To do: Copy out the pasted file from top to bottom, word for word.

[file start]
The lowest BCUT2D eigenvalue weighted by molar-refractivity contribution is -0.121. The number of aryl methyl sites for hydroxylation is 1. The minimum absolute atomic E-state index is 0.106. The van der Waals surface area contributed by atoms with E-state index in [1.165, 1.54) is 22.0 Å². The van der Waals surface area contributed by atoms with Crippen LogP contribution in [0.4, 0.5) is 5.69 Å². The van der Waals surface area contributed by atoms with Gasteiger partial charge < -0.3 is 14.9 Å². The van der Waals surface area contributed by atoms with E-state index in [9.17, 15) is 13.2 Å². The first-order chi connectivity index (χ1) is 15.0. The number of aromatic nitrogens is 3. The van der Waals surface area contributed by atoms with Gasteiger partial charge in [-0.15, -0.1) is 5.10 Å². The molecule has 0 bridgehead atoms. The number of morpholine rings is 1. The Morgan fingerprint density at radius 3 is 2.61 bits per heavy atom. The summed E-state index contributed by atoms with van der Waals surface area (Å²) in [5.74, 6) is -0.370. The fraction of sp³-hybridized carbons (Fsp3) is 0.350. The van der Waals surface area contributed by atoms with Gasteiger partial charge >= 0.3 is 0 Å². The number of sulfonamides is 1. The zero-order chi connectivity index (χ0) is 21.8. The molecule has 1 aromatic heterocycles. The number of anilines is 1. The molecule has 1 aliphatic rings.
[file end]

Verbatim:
The lowest BCUT2D eigenvalue weighted by molar-refractivity contribution is -0.121. The number of aryl methyl sites for hydroxylation is 1. The minimum absolute atomic E-state index is 0.106. The van der Waals surface area contributed by atoms with E-state index in [1.165, 1.54) is 22.0 Å². The van der Waals surface area contributed by atoms with Crippen LogP contribution in [0.4, 0.5) is 5.69 Å². The van der Waals surface area contributed by atoms with Gasteiger partial charge < -0.3 is 14.9 Å². The van der Waals surface area contributed by atoms with E-state index in [9.17, 15) is 13.2 Å². The first-order chi connectivity index (χ1) is 15.0. The number of aromatic nitrogens is 3. The van der Waals surface area contributed by atoms with Gasteiger partial charge in [-0.15, -0.1) is 5.10 Å². The molecule has 0 bridgehead atoms. The number of morpholine rings is 1. The Morgan fingerprint density at radius 3 is 2.61 bits per heavy atom. The summed E-state index contributed by atoms with van der Waals surface area (Å²) in [5.74, 6) is -0.370. The fraction of sp³-hybridized carbons (Fsp3) is 0.350. The van der Waals surface area contributed by atoms with Gasteiger partial charge >= 0.3 is 0 Å². The number of sulfonamides is 1. The zero-order chi connectivity index (χ0) is 21.8. The molecule has 1 aromatic heterocycles. The number of anilines is 1. The molecule has 1 aliphatic rings.